Design Notes: The Solider VI arrived with top-loaded Zoom Air in the forefoot and bottom-loaded Zoom Air in the heel, providing a lightweight, reliable ride underfoot. The asymmetrical ankle strap secured a Hyperfuse upper.
LeBron Soldier VII
Notable Colorways: white/venom-green/black; dark sea/pink floral/green flow/wolf grey; BHM
Design Notes: The team would strip away more layers from the Soldier VI, building a shoe that LeBron could wear at a moment’s notice. “He was able to go out during that championship run and wear the shoe unexpectedly," says Petrie. "That’s what the Soldier is for. It could be for a game or it could be a seasonal situation for him, but what’s most important is that he feels prepared.”
LeBron Soldier VIII
Notable Colorways: white/metallic-silver/black; court purple/hyper crimson
Design Notes: While the shoe included Flywire throughout the upper, its most important feature was in its FlyEase edition, featuring an easy-on, easy-off entry system through the heel counter and doing away with laces. “It was an innovative fit solution that LeBron loved," says Petrie. "The design also took the Soldier in a new direction and gave us the confidence to experiment with some new containment strategies.”
LeBron Soldier IX
Notable Colorways: game royal/bright crimson/white; black/summit white; cargo khaki/sequoia bamboo/black; team editions
Design Notes: Debuting an innovative strap system, the Soldier IX brought an additional lacing set-up and Flywire in the forefoot for more containment. The IX also arrived in a FlyEase version, like above.
LeBron Soldier X
Notable Colorways: black/black; white/black/white; white/white/orange
Design Notes: Petrie and LeBron wanted the X to have a visual significance as an anniversary shoe. They wanted the shoe to connect back to the 20-5-5 somehow, and with FlyEase in mind, they wanted to remove the laces. What resulted was Nike Basketball's first laceless performance shoe. Minimally logo’d and higher cut, the shoe went against most of what the basketball footwear industry was doing at the time. Then came the 2016 Finals, which cemented the shoe’s place in history as one of the all-time memorable playoff shoes. “The shoe reinforced the idea that you don’t need all these extra layers to play at a high level,” says Petrie. “It redefined not only how we built his Soldiers, but his game shoes too.”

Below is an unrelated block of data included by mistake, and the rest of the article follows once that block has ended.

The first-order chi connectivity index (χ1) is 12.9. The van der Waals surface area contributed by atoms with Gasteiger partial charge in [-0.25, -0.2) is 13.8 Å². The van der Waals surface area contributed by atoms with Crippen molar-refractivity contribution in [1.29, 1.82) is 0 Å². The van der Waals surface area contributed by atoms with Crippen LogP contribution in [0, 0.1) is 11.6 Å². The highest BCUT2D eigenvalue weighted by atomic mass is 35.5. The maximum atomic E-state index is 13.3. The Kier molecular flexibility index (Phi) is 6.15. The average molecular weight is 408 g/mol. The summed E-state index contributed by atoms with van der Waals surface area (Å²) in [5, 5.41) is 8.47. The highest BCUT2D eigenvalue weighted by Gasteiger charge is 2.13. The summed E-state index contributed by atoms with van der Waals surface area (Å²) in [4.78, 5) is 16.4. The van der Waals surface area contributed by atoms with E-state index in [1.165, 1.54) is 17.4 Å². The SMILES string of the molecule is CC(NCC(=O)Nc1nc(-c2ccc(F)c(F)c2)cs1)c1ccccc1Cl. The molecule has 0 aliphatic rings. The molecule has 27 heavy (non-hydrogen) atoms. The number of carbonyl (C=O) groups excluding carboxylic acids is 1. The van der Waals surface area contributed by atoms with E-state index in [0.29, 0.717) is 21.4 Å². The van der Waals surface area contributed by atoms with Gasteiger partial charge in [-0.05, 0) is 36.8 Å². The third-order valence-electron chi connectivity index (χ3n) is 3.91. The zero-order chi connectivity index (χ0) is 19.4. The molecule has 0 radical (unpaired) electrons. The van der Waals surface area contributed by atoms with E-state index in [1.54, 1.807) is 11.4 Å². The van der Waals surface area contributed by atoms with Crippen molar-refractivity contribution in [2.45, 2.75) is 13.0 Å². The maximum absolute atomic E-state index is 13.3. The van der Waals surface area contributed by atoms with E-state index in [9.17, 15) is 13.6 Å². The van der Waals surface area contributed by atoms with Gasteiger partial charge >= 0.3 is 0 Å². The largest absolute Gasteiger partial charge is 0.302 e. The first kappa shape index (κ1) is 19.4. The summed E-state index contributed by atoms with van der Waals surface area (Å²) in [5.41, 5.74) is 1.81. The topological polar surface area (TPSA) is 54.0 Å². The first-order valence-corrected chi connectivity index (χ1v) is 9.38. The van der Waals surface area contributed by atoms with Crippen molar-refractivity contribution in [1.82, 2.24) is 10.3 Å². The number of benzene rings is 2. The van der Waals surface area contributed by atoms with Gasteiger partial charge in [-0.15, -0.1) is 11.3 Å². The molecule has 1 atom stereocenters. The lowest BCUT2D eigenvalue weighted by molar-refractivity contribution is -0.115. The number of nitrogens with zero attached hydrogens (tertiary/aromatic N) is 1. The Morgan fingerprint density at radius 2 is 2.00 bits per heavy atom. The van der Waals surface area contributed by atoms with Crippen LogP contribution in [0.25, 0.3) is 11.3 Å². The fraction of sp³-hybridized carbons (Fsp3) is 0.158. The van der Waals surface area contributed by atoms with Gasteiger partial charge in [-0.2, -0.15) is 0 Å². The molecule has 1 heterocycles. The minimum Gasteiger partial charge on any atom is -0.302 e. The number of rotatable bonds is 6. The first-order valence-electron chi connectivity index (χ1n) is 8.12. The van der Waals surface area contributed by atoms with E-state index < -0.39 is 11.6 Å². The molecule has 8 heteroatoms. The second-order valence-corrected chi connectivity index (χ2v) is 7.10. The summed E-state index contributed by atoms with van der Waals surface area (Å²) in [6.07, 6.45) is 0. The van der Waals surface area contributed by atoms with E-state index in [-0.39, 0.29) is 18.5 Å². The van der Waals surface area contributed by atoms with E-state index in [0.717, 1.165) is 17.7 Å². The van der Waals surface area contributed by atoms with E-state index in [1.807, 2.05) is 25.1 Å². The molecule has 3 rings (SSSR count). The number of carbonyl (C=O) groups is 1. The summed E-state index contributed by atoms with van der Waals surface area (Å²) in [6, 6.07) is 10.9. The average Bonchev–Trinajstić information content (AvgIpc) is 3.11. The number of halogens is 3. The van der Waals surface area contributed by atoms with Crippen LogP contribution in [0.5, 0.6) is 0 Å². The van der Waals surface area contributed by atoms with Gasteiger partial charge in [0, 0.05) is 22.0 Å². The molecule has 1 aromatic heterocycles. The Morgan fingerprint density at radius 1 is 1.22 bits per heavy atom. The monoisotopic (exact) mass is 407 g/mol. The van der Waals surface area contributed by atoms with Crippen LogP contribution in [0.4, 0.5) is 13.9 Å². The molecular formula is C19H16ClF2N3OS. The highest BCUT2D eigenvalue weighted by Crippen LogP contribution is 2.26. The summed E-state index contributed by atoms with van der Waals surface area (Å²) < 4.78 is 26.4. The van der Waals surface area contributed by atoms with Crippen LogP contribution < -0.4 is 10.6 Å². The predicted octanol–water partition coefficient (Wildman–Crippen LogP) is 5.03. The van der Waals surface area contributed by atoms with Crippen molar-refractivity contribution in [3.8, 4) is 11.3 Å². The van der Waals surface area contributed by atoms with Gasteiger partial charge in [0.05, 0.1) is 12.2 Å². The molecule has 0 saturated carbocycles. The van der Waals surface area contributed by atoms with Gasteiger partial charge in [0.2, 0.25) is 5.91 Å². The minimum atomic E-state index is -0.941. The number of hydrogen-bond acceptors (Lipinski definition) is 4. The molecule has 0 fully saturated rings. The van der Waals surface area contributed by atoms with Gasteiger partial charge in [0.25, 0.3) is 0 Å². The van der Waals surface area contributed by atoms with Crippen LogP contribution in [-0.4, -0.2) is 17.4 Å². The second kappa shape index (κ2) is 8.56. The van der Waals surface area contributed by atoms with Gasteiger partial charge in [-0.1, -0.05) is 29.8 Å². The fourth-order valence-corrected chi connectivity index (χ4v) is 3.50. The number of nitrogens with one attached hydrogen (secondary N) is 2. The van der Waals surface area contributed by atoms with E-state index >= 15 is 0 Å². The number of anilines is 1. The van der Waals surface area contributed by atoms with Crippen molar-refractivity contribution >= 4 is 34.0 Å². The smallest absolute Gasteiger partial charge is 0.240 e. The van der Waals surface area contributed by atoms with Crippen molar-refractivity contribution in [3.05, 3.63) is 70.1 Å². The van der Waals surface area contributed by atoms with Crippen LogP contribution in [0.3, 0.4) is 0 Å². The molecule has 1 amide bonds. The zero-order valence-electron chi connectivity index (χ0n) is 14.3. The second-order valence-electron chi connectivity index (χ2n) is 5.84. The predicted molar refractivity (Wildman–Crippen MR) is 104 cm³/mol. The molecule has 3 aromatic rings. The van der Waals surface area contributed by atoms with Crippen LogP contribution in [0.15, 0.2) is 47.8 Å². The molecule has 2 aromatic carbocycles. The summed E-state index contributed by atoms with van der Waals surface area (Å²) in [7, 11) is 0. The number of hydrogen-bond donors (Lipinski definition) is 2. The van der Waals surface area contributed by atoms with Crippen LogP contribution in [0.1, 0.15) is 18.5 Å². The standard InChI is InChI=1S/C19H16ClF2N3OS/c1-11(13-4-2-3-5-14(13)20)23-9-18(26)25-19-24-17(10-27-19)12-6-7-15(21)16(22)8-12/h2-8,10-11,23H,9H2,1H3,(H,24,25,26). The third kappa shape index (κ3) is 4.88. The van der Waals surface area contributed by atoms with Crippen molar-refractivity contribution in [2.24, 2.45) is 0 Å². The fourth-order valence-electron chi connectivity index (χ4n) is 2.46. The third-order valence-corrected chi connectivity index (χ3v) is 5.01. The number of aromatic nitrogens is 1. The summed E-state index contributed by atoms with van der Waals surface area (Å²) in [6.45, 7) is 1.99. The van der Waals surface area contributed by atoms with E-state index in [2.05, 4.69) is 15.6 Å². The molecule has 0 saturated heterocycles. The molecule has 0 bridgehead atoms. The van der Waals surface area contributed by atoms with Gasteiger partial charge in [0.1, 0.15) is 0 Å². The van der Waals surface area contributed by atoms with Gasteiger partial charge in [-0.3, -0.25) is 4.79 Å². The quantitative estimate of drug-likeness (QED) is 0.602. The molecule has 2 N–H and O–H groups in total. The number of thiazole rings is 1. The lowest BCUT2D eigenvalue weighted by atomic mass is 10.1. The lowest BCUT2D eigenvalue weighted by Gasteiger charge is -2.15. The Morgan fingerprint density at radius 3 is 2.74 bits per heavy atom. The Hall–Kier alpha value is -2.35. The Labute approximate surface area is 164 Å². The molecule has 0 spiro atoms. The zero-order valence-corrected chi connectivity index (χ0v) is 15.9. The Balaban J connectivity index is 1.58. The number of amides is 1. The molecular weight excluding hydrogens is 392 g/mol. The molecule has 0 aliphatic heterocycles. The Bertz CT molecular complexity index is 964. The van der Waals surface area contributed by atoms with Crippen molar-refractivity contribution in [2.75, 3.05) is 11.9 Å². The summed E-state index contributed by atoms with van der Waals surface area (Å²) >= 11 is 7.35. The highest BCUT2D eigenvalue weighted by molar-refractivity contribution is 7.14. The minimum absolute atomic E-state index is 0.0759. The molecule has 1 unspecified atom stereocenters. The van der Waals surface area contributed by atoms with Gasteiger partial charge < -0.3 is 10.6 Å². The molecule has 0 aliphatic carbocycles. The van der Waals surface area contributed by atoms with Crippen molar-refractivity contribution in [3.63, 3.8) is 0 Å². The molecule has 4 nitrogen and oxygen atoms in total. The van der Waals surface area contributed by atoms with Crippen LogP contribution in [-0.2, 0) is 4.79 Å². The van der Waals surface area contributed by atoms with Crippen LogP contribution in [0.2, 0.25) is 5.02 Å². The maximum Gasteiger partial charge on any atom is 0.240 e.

LeBron Soldier XI
Notable Colorways: black/black/gold; white/white/red; black/grey/orange; white/black/metallic gold
Design Notes: Translating feedback from the X, the XI increased the strap count from three to four and made the straps thinner so the foot could bend and flex more easily. The team would also incorporate premium materials like leather to give it a more forceful court presence.
LeBron Soldier XII
Notable Colorways: olive canvas/string gum/light brown; team red/gum; obsidian/metallic gold
Design Notes: Does that X-strap look familiar? Petrie and the team dabbled in a containment set-up that took a page from the Nike Air Raid, among other silhouettes, to lock down different foot shapes. “The vision for that system is to give you the freedom to strap down the shoe anywhere that’s comfortable, instead of being directed to adjust it in a certain way,” says Petrie.
LeBron Soldier XIII
Notable Colorways: purple/yellow/black
Design Notes: The XIII was inspired by the gusset construction from the LEBRON XVI. The lockdown featured two durable straps with an adjustable slip-lock, allowing players to make more precise adjustments for a secure fit.
LeBron Soldier XIV
Design Notes: In the XIV, Petrie and the design team wanted to get faster, which meant reducing more layers, getting the foot closer to the Zoom Air and replacing the straps with a dual lacing and toggle system. The result is a lithe, lightweight design that gives a smooth ride — and builds off the versatile philosophies of containment that the line is known for.
“Designing the Soldier is similar to designing a sports car. You’re innovating off of a single ideal, which is lockdown,” says Petrie. “That sharpened focus is why I love designing the Soldier line.”